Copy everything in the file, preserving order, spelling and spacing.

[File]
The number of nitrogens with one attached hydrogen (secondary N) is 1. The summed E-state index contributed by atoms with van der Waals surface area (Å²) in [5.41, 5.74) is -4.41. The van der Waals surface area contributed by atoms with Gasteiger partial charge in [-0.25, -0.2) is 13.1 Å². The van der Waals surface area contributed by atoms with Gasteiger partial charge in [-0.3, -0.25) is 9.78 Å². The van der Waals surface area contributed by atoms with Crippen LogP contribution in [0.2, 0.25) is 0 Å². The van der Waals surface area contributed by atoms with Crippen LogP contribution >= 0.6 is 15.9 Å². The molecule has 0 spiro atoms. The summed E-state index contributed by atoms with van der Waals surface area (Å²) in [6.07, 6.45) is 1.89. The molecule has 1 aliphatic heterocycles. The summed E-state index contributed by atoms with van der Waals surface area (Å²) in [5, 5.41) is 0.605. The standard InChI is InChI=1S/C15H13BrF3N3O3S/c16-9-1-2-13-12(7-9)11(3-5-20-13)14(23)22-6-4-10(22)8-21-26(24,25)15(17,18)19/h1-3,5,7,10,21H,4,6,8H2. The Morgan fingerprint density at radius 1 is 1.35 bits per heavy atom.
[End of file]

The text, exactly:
The number of nitrogens with one attached hydrogen (secondary N) is 1. The summed E-state index contributed by atoms with van der Waals surface area (Å²) in [5.41, 5.74) is -4.41. The van der Waals surface area contributed by atoms with Gasteiger partial charge in [-0.25, -0.2) is 13.1 Å². The van der Waals surface area contributed by atoms with Gasteiger partial charge in [-0.3, -0.25) is 9.78 Å². The van der Waals surface area contributed by atoms with Crippen LogP contribution in [0.2, 0.25) is 0 Å². The van der Waals surface area contributed by atoms with Crippen LogP contribution >= 0.6 is 15.9 Å². The molecule has 0 spiro atoms. The summed E-state index contributed by atoms with van der Waals surface area (Å²) in [6.07, 6.45) is 1.89. The molecule has 1 aliphatic heterocycles. The summed E-state index contributed by atoms with van der Waals surface area (Å²) in [5, 5.41) is 0.605. The standard InChI is InChI=1S/C15H13BrF3N3O3S/c16-9-1-2-13-12(7-9)11(3-5-20-13)14(23)22-6-4-10(22)8-21-26(24,25)15(17,18)19/h1-3,5,7,10,21H,4,6,8H2. The Morgan fingerprint density at radius 1 is 1.35 bits per heavy atom.